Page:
6/8/2017 2:49:00 PM Council gets serious tackling long-deferred paving repairs
North Branch “pavement management” has been pretty much non-existent the last decade or so-- and the city council is newly-determined to address street needs. Funding, as always, is the big problem. The council was advised the city could expend $1.2 to $1.3 million to just keep pace with delayed and current needs.
City engineer Lee Gustafson walked the council through this year’s street projects in a special council session last week; and with member Robert Canada absent, council directed Gustafson to seek bids for overlay on both state aid account segments and city streets for the best price.
Sections scheduled for 2017 overlay include: Isanti Trail, Harder Ave., Hemmingway Ave., Cougar Trail and 400th Street. City streets are Branch Ave., Oak Street, and along the one block north of Oak-- on 7th, 6th, 5th, and 4th Avenues. Council approved a transfer of $145,000, budgeted elsewhere in public works, into the 2017 projects to help cover the non-state aid covered costs.
And, North Branch will try to do bids for both state-aid and city streets over the next three years, as the engineer suggested.
“Eighteen miles (of street) have never even seen an overlay, that are over 20 years old,” Gustafson explained.
The two decade mark is usually where serious deterioration approaches replacement/repair and goes beyond maintenance. Gustafson said the difference on the cheapest to most costly project scale inflates 10-times.
To try and generate some revenue for streets the council briefly reviewed “franchise fees.”
The electric and gas utilities billing classes are the basis for the fees (commercial, residential, etc.) A normal energy use residential customer might see $12 per month as a fee. The mayor asked about vehicles “just passing through” but still impacting the longevity of the roads. Is there a tool to collect money for these vehicles-- and NOT a toll. Council member Kelly Neider asked about propane users? They wouldn’t get a fee assessed she was told.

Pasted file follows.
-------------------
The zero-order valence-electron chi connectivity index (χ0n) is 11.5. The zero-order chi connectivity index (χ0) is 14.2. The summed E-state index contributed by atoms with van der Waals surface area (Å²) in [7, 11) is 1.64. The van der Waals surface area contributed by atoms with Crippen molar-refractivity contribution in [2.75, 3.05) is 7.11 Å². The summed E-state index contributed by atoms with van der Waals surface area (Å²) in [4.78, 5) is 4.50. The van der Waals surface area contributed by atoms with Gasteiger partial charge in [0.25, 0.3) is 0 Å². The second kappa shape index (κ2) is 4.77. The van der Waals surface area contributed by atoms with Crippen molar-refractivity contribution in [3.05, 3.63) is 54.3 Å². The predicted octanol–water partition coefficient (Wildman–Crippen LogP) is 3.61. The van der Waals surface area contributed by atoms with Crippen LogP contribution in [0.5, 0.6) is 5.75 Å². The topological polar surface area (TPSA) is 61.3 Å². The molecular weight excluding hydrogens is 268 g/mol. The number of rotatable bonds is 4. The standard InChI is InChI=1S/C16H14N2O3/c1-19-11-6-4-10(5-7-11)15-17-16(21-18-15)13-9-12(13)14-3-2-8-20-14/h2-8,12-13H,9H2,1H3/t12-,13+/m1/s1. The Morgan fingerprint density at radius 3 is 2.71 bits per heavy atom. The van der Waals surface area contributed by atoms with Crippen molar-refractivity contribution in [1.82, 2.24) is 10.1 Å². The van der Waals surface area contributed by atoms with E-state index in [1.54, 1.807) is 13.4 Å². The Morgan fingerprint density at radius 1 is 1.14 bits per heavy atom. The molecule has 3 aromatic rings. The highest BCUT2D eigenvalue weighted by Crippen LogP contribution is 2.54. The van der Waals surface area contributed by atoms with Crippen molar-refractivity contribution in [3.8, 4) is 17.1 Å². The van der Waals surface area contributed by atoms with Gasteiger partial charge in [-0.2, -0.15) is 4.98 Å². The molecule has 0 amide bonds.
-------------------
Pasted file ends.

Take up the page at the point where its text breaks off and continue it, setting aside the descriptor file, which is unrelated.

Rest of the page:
The council mentioned implementing fees in 2018, but there’s much research and analysis to be done first.
Gustafson and WSB will do research on revenue options and report back, so council can act on any fees swiftly.
Council member Jim Swenson questioned if the city can do a local sales tax?
Finance Director Richard Hill said he has the MN Department of Revenue looking into sales taxes generated in North Branch and reporting back on the potential for revenue.
North Branch is still digging out from poor decisions and debt incurred many many years ago. In 2019 the debt burden improves but the next three or even four years will remain somewhat challenging, Hill explained.
The city over nine levy cycles has kept overall growth in levy to well below two percent. The general fund levy decreased from 2011 to 2015 and only started to climb up for 2016 and 2017. The amount of the levy needed for debt service and abatements in 2015 was 53 percent or $2.3 million. In 2017 debt and abatement owed was about 42 percent of levy.
Hill said the schedule for debt pay-off will allow to add back in some operating dollars five years out.
In the meantime, North Branch is paying assessments for improvements to itself-- because development properties the city purchased and extended services to and installed roads were not bought up as projected.